In what is considered a massive victory for privacy in India, the Supreme Court of India (SCI) has ruled unanimously that Indian citizens have a fundamental right to privacy. The decision comes amid fears that the government is using the Aadhar system to quickly roll out a unified biometric identification system, which could be used to police the nation. Following the judgment, privacy advocacy group the Electronic Frontier Foundation (EFF) said,
“The judgment’s ringing endorsement of the right to privacy as a fundamental right marks a watershed moment in the constitutional history of India.”
A VPN is the best digital privacy tool available
Get a VPN Service Today!
A VPN is the best digital privacy tool available
Up until now Indian citizens’ right to privacy had been in jeopardy because of a series of legal precedents. Two specific past decisions (made in 1954 and 1956) had considerably watered down Indian citizens’ fundamental right to privacy. Over the last eight years, the Indian government used the confusion surrounding privacy to roll out the 12-digit Aadhaar identity card to 1.17 billion Indian citizens.
Why the Need to Rule on Privacy?
The Aadhaar card is attached to the world’s most invasive biometric database. It holds names, addresses, phone numbers, retina scans, fingerprints, and other personal details. Up until last year, the project’s expansion had been slow. However, last year the government passed the Aadhaar (Targeted Delivery of Financial and other Subsidies, benefits and services) Act. That law gave a statutory body called the Unique Identification Authority of India (UIDAI) permission to collect and store data about all Indian citizens.
Since then, the government has been linking the mandatory use of the Aadhaar card to just about anything it could think of: payment of income taxes, the receipt of social benefits, scholarships, opening a bank account, buying real estate… the list goes on.
In some people’s minds, the Aadhaar system is a technological revolution happening before their very eyes. They feel the system can be used to make sure all people have equal opportunities and the same entitlements, as well as to stop crime. To privacy advocates, on the other hand, it appears to be an obvious and calculated move towards an authoritarian, all-encompassing, Big Brother society in which every detail of every citizen’s life is tracked by the authorities.
Aadhaar: Out of Control
Before last week’s Supreme Court decision (in the Justice K.S. Puttaswamy (Retd) vs Union of India case), the push to attach the Aadhaar system to more and more services had become epidemic. Future plans include requiring the card to buy tickets for public transport. With the total population of India standing at 1.34 billion people and 1.17 billion people already inside the invasive database, it is pretty clear just how successful the drive to enroll people into the database has been.
For the people of India, the card has cunningly been elevated to the status of day-to-day necessity. For the government, that means an ever growing complete population surveillance mechanism. Now, thankfully, a group of nine judges has decided against prior claims – made by the attorney general of India – which found that Indian citizens did not have a fundamental right to privacy.
The unanimous decision is a huge win for privacy within the country, which it is hoped will give courts the precedent necessary to push back against the ever-expanding use of the Aadhaar system.
The Supreme Court Decision
The nine supreme court judges overruled two previous decisions that had created a legal precedent in which privacy was not directly protected by the country’s constitution. The new precedent also overrules a past decision that allowed the right to privacy to be suspended during emergencies.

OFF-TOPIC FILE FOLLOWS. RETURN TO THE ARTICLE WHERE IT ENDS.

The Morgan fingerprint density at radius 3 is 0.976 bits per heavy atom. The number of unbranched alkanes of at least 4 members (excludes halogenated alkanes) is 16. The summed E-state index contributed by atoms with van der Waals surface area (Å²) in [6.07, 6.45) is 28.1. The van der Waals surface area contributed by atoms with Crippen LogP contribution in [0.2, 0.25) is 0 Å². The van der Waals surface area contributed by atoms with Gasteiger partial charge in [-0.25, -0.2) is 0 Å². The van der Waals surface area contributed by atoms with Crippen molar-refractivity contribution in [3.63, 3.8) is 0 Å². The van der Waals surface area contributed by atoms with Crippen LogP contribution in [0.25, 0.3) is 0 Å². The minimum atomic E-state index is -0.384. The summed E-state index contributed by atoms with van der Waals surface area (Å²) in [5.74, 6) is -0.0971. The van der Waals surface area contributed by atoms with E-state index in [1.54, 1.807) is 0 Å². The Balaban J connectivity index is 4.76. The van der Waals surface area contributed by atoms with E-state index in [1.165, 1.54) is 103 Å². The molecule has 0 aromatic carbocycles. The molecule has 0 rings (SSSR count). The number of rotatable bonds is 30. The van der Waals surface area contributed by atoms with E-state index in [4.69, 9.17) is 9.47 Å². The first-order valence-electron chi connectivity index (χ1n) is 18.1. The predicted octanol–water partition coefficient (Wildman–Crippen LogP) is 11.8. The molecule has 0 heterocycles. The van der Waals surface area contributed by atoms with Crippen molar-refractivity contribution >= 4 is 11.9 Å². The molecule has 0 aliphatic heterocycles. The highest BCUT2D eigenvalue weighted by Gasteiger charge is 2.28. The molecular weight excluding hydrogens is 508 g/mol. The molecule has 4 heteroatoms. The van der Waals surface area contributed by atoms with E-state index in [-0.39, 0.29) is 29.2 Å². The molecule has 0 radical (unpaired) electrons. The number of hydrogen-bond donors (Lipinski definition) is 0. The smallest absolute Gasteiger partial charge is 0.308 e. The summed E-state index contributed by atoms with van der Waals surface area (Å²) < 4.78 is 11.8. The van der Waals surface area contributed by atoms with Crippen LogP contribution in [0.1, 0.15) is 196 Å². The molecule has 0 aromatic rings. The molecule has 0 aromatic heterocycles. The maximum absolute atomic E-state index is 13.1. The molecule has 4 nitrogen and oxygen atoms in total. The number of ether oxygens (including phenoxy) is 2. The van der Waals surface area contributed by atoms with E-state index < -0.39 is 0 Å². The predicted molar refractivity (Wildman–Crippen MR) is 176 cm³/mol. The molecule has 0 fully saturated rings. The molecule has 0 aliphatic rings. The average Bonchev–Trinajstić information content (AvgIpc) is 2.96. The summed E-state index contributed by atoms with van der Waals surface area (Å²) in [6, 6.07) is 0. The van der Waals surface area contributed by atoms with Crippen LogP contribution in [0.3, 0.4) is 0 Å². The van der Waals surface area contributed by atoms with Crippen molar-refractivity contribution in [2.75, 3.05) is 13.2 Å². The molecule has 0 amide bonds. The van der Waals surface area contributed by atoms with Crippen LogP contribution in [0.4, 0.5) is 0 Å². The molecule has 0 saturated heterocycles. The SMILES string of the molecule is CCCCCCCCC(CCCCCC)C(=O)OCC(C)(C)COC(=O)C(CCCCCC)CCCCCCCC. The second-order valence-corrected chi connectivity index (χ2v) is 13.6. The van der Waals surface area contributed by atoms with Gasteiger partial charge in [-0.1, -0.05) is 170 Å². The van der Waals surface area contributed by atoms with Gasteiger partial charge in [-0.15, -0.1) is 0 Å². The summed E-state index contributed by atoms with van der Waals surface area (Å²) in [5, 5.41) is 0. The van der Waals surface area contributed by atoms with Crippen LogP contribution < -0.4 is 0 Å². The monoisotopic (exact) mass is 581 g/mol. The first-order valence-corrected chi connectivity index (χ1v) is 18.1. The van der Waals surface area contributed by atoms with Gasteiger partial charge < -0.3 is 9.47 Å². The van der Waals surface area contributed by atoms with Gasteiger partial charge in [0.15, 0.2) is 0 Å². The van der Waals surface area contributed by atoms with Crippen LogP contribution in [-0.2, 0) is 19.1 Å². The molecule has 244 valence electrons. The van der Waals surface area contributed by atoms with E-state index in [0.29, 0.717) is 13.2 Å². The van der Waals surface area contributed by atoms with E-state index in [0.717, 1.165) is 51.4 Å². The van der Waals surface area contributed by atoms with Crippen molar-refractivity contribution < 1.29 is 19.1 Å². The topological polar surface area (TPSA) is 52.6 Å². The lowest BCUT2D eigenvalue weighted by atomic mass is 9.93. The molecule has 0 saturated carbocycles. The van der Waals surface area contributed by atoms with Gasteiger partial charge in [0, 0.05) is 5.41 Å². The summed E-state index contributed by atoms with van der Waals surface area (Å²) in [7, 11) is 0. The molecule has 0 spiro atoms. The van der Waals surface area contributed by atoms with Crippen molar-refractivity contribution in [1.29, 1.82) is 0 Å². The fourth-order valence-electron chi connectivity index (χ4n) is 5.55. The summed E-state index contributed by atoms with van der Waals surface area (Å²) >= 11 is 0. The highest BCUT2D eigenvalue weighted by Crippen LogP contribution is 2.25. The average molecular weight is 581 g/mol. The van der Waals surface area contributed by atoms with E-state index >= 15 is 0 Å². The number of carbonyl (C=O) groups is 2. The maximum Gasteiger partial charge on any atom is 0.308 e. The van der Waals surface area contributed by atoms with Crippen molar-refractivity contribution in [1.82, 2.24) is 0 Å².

Furthermore, the new law found that a previous decision, which marginalized LGBT members of the Indian community, was unfounded. It clearly specifies that privacy is a protection afforded to all members of society.
“They affirmed the precedential basis of every single privacy judgement in our judicial history, making it clear that even without an express fundamental right to privacy, we are entitled to enjoy the right as it is inherent in our right to liberty and dignity.”
Indeed, the ruling creates an environment in which “privacy is a necessary condition for the meaningful exercise of other guaranteed freedoms.”
What Happens Now?
Aadhaar has already gained its place in Indian society as the main method of proof of identity. As such, it seems highly likely that it will continue to be used as an instrument for facilitating government services, benefits, legal entitlements, and in cases concerning compensation, for example.
Beyond that, the weight of responsibility will now fall on Indian courts to use this precedent in order to uphold appeals against Aadhaar in which the right to privacy is believed to have been abused. Sadly, the Indian government has invested a lot in the Aadhaar system – so much so, in fact, that it has been previously described as “too big to fail.”
However, Usha Ramanathan, an independent law researcher who has been studying Aadhaar since 2009, feels that with this ruling, “it is amply clear that Aadhaar shall have to meet the challenge of privacy as a fundamental right.”
For now, then, we will have to wait to see what the court that is due to reconvene later this month decides about Aadhaar on the back of this empowering decision. That case will call on this precedent to decide how the government can and can’t use data held in the Aadhaar database in order to profile citizens and monitor them. As such, this ruling is a highly important. However, it is also only the start of a larger ongoing battle of wills.
Opinions are the writer’s own.
Title image credit: Jirsak/Shutterstock.com
Image credits: Pakhnyushchy/Shutterstock.com, amasterphotographer/Shutterstock.com